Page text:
The MMA:PMMA bilayer electron beam resist system can be useful for processes that require lift-off. MMA and PMMA develops in the same solvent, 2:1 IPA:water. However, the critical dose for MMA and PMMA is approximately 100 [uC/cm2] and 400 [uC/cm2] respectively. This property can be exploited to achieve some control over the amount of undercut, but the proximity effect limits the kinds of patterns that can be fabricated.
Determine the limitations of the MMA:PMMA bilayer system. What mechanisms limit the resolution and density?
Design of Experiment
- Use a Silicon substrate
- Spin on 100 nm of MMA(8.5)MMA Copolymer
- Spin on 100 nm of PMMA
- Expose grating patterns using electron beam lithography
- Grating patterns are 100, 200, 400, 1000 nm wide with 25% and 50% duty cycle
- Dose is 450 μC/cm2
- Develop by immersing in IPA:Water (2:1) for 1 minute
- Ebeam evaporate 80 nm of Cr
- Use a focused ion beam to inspect a cross-section of the pattern
- Measure pattern width
- Measure undercut width
- Lift-off by immersing in acetone for 5 minutes
- Use FIB to inspect the chrome pattern
25% Density Grating Patterns
Figure 1 shows a scanning electron image of a cross-section of a 100 nm wide grating with a pitch of 400 nm. The annotations reveal that the grating width is 71 nm, the pitch is 400 nm and the undercut width is 115 nm. The grating width may actually be larger than what is measured because there is 80 nm of Cr evaporated on the sample. Nonetheless, it is evident that the MMA layer dissolves more than the PMMA, resulting in an undercut that is 200 nm wider than the exposed pattern.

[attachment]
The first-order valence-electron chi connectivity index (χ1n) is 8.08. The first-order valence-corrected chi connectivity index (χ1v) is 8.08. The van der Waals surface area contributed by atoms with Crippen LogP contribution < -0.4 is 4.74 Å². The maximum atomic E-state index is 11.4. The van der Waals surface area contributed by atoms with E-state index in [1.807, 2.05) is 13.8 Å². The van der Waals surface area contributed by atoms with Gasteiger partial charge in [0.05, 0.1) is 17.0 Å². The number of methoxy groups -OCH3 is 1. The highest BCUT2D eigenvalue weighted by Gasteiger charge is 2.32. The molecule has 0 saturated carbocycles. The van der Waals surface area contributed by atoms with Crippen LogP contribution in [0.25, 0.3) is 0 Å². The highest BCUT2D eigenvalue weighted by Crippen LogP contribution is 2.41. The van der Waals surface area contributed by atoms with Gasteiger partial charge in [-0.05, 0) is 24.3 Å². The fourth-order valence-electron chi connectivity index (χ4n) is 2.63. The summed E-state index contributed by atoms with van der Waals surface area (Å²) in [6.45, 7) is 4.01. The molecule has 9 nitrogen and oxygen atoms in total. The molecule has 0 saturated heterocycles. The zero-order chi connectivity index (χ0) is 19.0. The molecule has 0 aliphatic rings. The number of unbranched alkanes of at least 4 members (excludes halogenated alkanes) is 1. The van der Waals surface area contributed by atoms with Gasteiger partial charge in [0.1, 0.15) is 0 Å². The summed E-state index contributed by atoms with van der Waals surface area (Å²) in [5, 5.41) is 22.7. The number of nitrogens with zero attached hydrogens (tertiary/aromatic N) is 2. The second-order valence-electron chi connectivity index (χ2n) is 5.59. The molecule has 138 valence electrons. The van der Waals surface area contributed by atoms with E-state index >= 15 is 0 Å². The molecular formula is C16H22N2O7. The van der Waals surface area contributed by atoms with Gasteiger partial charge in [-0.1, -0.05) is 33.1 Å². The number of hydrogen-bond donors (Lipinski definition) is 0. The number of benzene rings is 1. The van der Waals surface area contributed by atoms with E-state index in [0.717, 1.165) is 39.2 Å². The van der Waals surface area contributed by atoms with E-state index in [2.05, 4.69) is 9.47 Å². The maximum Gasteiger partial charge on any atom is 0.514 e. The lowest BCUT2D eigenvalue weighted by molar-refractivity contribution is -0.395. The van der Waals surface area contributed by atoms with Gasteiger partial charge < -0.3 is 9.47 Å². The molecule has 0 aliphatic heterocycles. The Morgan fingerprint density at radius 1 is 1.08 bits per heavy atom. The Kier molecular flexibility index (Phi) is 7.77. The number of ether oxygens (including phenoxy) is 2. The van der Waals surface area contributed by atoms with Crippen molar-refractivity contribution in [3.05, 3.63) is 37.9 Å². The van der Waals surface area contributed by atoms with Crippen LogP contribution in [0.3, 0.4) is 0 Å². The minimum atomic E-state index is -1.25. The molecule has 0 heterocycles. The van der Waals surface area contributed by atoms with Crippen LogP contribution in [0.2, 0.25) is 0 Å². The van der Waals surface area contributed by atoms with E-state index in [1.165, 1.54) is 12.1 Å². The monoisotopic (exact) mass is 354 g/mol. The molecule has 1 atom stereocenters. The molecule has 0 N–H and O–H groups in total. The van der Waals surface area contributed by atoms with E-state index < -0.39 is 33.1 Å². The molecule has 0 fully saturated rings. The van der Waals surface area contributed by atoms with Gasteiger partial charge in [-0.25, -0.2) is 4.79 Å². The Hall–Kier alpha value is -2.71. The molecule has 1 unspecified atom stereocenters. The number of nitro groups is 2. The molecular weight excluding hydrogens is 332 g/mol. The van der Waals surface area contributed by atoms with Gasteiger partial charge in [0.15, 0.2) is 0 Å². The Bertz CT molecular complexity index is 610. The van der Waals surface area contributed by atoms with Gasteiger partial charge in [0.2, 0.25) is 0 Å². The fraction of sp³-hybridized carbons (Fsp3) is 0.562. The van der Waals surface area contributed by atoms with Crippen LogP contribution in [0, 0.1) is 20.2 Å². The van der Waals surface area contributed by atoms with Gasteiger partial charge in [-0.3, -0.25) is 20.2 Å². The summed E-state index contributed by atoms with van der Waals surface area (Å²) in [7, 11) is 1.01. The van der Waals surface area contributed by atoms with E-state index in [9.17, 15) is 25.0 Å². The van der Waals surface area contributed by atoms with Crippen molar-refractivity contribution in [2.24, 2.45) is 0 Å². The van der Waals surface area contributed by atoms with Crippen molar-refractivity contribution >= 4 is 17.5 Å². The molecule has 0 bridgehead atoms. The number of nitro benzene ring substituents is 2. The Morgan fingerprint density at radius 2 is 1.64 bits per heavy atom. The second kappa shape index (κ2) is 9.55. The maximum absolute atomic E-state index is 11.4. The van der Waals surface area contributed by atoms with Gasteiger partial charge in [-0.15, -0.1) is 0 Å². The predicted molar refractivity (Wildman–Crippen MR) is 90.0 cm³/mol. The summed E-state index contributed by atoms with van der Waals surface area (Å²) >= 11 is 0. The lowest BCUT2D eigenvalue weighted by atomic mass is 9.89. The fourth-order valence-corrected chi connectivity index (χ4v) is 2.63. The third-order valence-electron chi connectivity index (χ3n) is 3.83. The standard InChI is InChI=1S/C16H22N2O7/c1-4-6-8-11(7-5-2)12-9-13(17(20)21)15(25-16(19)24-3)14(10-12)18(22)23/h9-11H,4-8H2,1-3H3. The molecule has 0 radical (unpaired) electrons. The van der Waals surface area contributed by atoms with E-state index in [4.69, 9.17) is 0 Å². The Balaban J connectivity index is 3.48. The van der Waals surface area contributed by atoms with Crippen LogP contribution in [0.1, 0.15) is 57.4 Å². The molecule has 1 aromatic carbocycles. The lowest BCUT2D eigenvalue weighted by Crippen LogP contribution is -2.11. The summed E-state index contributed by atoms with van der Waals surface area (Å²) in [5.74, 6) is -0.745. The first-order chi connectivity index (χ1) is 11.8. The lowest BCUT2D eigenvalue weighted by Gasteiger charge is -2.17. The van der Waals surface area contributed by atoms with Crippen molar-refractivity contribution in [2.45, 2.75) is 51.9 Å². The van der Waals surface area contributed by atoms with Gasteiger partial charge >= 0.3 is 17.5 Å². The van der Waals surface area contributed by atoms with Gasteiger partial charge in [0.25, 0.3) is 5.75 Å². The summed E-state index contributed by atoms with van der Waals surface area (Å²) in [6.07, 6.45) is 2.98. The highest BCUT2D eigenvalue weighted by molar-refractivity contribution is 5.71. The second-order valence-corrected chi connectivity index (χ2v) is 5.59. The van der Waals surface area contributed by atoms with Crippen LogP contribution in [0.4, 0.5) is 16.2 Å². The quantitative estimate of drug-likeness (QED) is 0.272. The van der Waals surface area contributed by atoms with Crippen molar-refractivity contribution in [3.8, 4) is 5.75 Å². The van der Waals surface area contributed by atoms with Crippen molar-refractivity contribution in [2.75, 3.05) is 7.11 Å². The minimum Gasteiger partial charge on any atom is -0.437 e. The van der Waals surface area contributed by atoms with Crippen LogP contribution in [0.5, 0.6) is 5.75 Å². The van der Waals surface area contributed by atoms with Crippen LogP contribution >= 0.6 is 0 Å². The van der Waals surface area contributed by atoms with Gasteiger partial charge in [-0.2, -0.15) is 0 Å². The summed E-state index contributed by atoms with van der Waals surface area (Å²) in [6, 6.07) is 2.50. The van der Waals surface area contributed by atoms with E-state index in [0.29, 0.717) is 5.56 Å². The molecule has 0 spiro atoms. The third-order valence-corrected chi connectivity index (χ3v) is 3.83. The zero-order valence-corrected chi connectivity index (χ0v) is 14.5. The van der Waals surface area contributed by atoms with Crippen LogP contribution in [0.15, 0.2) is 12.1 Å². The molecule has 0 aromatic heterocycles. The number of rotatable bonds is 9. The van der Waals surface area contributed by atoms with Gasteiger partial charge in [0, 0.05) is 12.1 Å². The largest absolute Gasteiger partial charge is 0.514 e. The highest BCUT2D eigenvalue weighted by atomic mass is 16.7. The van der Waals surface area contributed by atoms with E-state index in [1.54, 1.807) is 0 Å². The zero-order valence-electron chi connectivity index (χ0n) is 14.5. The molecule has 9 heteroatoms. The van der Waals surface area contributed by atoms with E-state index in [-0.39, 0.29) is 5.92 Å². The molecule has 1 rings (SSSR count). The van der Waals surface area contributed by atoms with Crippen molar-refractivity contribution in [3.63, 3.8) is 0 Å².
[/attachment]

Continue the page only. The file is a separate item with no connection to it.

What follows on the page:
Similar results were observed for 200 nm wide gratings with a pitch of 800 nm and 400 nm wide gratings with a pitch of 1600 nm. The table below summarizes the results. From this experiment, the least amount of undercut observed is 65 nm.
|Measured Line Width|
|Measured Undercut Width
50% Density Grating Patterns
At higher density, the proximity effect becomes more dominant making it more difficult to expose the PMMA layer without over exposing the MMA underlayer. Figure 2 shows a 200 nm grating pattern with a 400 nm pitch. In other words, we have 200 nm of exposed PMMA separated by only 200 nm of unexposed PMMA. This pattern was exposed at 450 [uC/cm2] so assuming an undercut of 106 nm, the MMA layer beneath the unexposed PMMA should be complete gone. Without the MMA fixing the pattern to the substrate, the unexposed PMMA is free to move resulting in a grating pattern that looks distorted. At a dose of 300 [uC/cm2] the 200 nm grating pattern looks better, but there are still some minor defects resulting from the delamination of the unexposed pattern.
It is clear that the proximity effect is a huge challenge for this process, limiting its use to low density patterns. There are certainly many options in an electron beam lithographer’s toolkit that can be used to push the limits of the MMA:PMMA bilayer system such as proximity effect correction, critical point drying, and process optimization. If undercut with a positive tone electron beam resist is a necessary process, then another option may be the PMGI:PMMA bilayer process. However, each process has its caveat and we have not discovered any easy bilayer undercut process for a positive tone resist. For a negative tone resist, the PMMA:HSQ bilayer process works perfectly.
Figure 3 shows the chromium pattern after lift-off. The chromium pattern looks clean with no tearing defects along the edges. The pattern has a taper that is caused by the electron beam evaporation process. The width of the tapered edge measures approximately 32 nm for the three different grating size (100, 200 and 400 nm).